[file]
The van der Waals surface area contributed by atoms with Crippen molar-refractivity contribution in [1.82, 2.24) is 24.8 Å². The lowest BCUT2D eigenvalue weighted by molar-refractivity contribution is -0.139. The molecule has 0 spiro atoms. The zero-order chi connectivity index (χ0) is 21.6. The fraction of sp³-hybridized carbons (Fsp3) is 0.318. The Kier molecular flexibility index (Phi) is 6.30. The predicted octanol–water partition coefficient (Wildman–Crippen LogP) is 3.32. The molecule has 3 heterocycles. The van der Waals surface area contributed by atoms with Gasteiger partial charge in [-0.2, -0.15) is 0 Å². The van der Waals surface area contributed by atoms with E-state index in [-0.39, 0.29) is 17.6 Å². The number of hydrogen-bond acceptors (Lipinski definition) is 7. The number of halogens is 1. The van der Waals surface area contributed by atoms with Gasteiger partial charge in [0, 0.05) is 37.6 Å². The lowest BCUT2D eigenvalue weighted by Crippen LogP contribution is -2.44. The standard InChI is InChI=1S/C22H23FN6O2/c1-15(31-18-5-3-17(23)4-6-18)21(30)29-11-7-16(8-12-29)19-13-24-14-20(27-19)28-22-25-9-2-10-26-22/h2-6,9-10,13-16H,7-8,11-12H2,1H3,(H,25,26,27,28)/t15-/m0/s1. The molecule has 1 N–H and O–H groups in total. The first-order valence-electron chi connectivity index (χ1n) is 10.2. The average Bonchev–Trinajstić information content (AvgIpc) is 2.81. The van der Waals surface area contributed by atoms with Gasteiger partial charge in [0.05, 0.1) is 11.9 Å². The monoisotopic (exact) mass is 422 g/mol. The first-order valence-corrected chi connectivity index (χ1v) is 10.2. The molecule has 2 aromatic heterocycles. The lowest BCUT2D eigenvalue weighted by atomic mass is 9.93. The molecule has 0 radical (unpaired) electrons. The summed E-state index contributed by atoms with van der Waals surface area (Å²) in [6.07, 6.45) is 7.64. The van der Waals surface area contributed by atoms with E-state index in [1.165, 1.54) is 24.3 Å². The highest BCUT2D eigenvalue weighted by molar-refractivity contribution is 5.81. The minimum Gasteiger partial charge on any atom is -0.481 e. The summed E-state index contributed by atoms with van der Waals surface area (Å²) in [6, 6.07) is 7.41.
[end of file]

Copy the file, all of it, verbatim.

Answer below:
The van der Waals surface area contributed by atoms with Crippen molar-refractivity contribution in [1.82, 2.24) is 24.8 Å². The lowest BCUT2D eigenvalue weighted by molar-refractivity contribution is -0.139. The molecule has 0 spiro atoms. The zero-order chi connectivity index (χ0) is 21.6. The fraction of sp³-hybridized carbons (Fsp3) is 0.318. The Kier molecular flexibility index (Phi) is 6.30. The predicted octanol–water partition coefficient (Wildman–Crippen LogP) is 3.32. The molecule has 3 heterocycles. The van der Waals surface area contributed by atoms with Gasteiger partial charge in [-0.2, -0.15) is 0 Å². The van der Waals surface area contributed by atoms with E-state index in [-0.39, 0.29) is 17.6 Å². The number of hydrogen-bond acceptors (Lipinski definition) is 7. The number of halogens is 1. The van der Waals surface area contributed by atoms with Gasteiger partial charge in [0, 0.05) is 37.6 Å². The lowest BCUT2D eigenvalue weighted by Crippen LogP contribution is -2.44. The standard InChI is InChI=1S/C22H23FN6O2/c1-15(31-18-5-3-17(23)4-6-18)21(30)29-11-7-16(8-12-29)19-13-24-14-20(27-19)28-22-25-9-2-10-26-22/h2-6,9-10,13-16H,7-8,11-12H2,1H3,(H,25,26,27,28)/t15-/m0/s1. The molecule has 1 N–H and O–H groups in total. The first-order valence-electron chi connectivity index (χ1n) is 10.2. The average Bonchev–Trinajstić information content (AvgIpc) is 2.81. The van der Waals surface area contributed by atoms with Gasteiger partial charge in [0.05, 0.1) is 11.9 Å². The monoisotopic (exact) mass is 422 g/mol. The first-order valence-corrected chi connectivity index (χ1v) is 10.2. The molecule has 2 aromatic heterocycles. The lowest BCUT2D eigenvalue weighted by atomic mass is 9.93. The molecule has 0 radical (unpaired) electrons. The summed E-state index contributed by atoms with van der Waals surface area (Å²) in [6.07, 6.45) is 7.64. The van der Waals surface area contributed by atoms with E-state index in [1.165, 1.54) is 24.3 Å². The highest BCUT2D eigenvalue weighted by molar-refractivity contribution is 5.81. The minimum Gasteiger partial charge on any atom is -0.481 e. The summed E-state index contributed by atoms with van der Waals surface area (Å²) in [6, 6.07) is 7.41.